The wonderful thing about peer support is that it can be for pretty much any topic. Whether you’re thinking of running a weekly quiz night for people over a certain age to help reduce loneliness, hoping to bring together a group of students to support them in their last year of Uni, or looking to meet the need of a specific community or topic (like youth violence), peer support can add value. As long as the group has one thing in common and some form of purpose (usually to support and encourage), then people may see the benefit.
Things to Consider
There are many things to consider when thinking about setting up your own peer support group, and this is where training can help. (If you’d like some training, just get in touch using the form further down). Here are just a few things to keep in mind:
- Will your group be formal or informal – e.g. will you need someone qualified on hand, and are you ‘reporting’ to anyone in term of outcomes?
- How regularly will you meet?
- Do you need a budget, and if so how much?
- How will people hear about your group, and how will they contact you to join?
- Where will you be holding your peer support? Does the venue need to have any specific access requirements; who will be responsible for opening/locking up?
- Will you be providing refreshments? If so, will the venue supply these, or will they support you in providing your own?
- What will the basic ground rules and housekeeping arrangements be and how will these be communicated?
- How will you manage enquiries and concerns (including, for example, any differences of opinion in the group)?
- What skills apart from empathy do you need to run your group, and is any training needed?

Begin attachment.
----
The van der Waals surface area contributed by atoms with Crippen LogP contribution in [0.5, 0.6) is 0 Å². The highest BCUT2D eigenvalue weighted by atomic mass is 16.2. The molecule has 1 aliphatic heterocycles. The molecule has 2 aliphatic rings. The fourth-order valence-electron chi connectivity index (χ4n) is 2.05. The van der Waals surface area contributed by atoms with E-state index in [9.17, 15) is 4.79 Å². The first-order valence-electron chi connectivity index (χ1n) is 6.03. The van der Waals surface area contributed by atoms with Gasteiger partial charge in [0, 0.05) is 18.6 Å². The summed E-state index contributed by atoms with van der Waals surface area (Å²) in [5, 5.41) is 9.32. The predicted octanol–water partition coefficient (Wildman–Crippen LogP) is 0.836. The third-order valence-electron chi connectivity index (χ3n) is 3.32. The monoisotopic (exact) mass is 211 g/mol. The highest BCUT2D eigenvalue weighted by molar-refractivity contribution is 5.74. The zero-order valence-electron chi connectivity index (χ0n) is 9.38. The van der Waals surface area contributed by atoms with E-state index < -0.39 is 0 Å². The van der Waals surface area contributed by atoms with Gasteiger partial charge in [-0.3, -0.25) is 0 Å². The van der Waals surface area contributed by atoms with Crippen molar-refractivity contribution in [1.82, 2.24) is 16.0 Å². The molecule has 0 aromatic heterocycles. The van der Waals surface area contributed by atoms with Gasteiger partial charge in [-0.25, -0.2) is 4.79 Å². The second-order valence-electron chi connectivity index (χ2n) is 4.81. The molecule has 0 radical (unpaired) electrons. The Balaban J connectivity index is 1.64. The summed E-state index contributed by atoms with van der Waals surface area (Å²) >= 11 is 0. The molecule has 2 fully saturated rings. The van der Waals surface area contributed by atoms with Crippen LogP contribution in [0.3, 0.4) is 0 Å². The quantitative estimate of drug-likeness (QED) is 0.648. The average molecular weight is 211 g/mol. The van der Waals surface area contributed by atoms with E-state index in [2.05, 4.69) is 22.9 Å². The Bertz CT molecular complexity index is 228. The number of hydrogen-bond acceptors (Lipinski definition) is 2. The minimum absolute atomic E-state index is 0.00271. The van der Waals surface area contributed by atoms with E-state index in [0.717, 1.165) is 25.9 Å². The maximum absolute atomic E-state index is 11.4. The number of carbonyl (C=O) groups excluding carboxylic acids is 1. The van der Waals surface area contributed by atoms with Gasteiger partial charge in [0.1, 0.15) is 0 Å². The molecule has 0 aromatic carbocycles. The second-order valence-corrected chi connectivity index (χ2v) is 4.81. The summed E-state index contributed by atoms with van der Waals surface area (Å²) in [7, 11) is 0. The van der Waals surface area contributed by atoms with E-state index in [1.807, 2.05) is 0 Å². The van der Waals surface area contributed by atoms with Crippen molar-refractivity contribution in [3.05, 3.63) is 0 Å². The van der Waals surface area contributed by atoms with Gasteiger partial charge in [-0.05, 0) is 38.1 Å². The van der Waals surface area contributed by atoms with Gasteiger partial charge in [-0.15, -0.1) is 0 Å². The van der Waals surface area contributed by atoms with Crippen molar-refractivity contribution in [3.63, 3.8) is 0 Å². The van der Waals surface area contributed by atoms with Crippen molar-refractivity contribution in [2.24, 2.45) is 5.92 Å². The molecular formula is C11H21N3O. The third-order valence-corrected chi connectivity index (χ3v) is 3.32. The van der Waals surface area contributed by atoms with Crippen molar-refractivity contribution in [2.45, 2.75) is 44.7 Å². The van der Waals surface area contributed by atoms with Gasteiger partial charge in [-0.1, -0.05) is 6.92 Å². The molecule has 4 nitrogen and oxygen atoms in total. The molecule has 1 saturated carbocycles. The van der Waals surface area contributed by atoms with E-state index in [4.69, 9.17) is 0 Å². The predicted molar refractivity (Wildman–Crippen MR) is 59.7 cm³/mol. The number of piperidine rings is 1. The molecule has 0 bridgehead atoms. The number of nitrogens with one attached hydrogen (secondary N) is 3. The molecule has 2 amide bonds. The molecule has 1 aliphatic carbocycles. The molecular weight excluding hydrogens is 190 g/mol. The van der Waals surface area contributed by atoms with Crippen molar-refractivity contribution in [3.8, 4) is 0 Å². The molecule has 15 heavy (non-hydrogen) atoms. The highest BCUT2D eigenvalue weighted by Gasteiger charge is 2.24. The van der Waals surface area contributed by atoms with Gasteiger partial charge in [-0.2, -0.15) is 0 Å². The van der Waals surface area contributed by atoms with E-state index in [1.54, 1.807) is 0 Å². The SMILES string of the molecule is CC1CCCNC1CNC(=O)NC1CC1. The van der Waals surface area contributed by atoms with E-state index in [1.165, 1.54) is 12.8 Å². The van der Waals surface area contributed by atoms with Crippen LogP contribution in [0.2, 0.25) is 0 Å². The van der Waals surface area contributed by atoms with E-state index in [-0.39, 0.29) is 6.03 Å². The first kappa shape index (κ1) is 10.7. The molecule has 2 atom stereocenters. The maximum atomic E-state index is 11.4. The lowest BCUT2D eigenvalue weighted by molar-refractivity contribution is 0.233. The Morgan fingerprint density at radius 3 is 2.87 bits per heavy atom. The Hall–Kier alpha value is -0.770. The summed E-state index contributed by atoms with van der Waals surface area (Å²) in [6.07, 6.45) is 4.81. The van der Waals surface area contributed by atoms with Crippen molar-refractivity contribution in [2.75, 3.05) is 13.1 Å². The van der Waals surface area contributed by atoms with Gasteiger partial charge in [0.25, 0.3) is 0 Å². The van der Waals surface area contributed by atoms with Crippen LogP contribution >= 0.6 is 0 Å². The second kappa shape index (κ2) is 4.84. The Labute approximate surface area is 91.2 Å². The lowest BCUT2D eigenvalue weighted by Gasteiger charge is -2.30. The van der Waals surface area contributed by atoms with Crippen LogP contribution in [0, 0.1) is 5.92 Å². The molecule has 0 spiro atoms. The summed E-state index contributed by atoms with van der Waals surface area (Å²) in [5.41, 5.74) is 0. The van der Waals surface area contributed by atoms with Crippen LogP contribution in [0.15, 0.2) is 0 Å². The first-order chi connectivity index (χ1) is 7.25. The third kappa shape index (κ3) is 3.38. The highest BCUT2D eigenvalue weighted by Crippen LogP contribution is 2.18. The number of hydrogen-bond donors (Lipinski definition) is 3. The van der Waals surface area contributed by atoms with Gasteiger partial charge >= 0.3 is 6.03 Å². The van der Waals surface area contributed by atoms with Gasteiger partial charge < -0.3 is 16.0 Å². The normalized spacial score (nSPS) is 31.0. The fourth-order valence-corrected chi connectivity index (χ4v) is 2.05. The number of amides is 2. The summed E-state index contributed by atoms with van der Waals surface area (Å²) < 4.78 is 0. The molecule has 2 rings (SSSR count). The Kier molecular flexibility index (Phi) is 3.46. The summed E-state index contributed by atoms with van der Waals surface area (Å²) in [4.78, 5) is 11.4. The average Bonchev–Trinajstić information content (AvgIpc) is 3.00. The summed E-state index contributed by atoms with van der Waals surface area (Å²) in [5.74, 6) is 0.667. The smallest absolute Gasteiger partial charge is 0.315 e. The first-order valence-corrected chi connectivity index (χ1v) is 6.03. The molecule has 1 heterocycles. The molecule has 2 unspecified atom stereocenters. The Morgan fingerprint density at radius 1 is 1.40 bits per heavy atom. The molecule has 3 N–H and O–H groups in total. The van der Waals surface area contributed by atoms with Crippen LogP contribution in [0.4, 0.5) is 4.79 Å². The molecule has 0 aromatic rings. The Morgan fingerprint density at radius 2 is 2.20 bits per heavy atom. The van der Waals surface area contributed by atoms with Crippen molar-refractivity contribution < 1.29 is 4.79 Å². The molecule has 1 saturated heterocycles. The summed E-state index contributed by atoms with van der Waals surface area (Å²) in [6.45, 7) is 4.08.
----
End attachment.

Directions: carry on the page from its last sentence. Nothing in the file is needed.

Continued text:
- How will you ensure the safety of those attending and yourself (physically and emotionally), e.g. setting firm boundaries, and safeguarding arrangements for people who are vulnerable.
- Will you need to be DBS checked and have your own insurance? (Volunteers Centres can often help with this).
- And perhaps most importantly, why are you thinking of doing this? What do you hope to achieve / how do you want to help?
Can Peer Support Work Online?
The short answer is yes. Many people have adapted beautifully since the coronavirus outbreak, and are creating groups online from neighbourhood quiz nights to help people stay connected, to delivering support for those affected by domestic abuse. It will depend how ‘interactive’ you want your peer support to be, how comfortable people are coming in via platforms like Zoom, or if they’re more comfortable using the ‘comments’ section for example in a Facebook group.
I run a private group offering a weekly mindfulness meditation for students (and their friends and family) whom I’ve taught previously, and I do this via Facebook live.
It’s up to you whether you decide to provide peer support online, but there will be a few additional considerations, including how safe and secure your platform is and who will moderate it, if for example you run a group via Facebook. If providing via Zoom, for example, here are some safety considerations via Bedfordshire Police.
One of the best things to do is some research, see what the need is in your area, what you feel you have to offer – and why – and whether you feel you have the time and capacity to do it. Don’t be surprised if it takes your idea or group a while to get up and running; if people are benefiting it will soon grow organically.
To get in touch about mentoring or peer support group training for your organisation, use the form below.
Copyright Delphi Ellis 2020